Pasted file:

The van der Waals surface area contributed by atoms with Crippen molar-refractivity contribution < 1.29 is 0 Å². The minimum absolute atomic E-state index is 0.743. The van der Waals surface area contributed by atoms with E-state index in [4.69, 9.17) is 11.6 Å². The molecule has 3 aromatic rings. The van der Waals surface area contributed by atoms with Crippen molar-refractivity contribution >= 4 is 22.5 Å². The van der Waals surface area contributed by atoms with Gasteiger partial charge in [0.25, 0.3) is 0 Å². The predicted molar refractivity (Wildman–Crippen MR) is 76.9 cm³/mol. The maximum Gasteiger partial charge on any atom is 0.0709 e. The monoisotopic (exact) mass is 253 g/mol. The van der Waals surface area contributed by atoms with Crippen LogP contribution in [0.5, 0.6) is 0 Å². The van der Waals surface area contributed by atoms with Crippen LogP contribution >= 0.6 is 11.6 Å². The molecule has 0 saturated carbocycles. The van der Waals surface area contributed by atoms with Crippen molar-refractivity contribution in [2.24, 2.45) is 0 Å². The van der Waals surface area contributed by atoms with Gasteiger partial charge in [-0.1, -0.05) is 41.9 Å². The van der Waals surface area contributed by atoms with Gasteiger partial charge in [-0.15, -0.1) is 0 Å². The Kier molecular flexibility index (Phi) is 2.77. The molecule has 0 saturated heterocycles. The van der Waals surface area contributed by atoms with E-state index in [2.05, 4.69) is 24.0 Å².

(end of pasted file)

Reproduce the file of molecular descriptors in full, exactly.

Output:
The van der Waals surface area contributed by atoms with Crippen molar-refractivity contribution < 1.29 is 0 Å². The minimum absolute atomic E-state index is 0.743. The van der Waals surface area contributed by atoms with E-state index in [4.69, 9.17) is 11.6 Å². The molecule has 3 aromatic rings. The van der Waals surface area contributed by atoms with Crippen molar-refractivity contribution >= 4 is 22.5 Å². The van der Waals surface area contributed by atoms with Gasteiger partial charge in [0.25, 0.3) is 0 Å². The predicted molar refractivity (Wildman–Crippen MR) is 76.9 cm³/mol. The maximum Gasteiger partial charge on any atom is 0.0709 e. The monoisotopic (exact) mass is 253 g/mol. The van der Waals surface area contributed by atoms with Crippen LogP contribution in [0.5, 0.6) is 0 Å². The van der Waals surface area contributed by atoms with Crippen LogP contribution >= 0.6 is 11.6 Å². The molecule has 0 saturated carbocycles. The van der Waals surface area contributed by atoms with Crippen molar-refractivity contribution in [2.24, 2.45) is 0 Å². The van der Waals surface area contributed by atoms with Gasteiger partial charge in [-0.1, -0.05) is 41.9 Å². The van der Waals surface area contributed by atoms with Gasteiger partial charge in [-0.15, -0.1) is 0 Å². The Kier molecular flexibility index (Phi) is 2.77. The molecule has 0 saturated heterocycles. The van der Waals surface area contributed by atoms with E-state index in [2.05, 4.69) is 24.0 Å².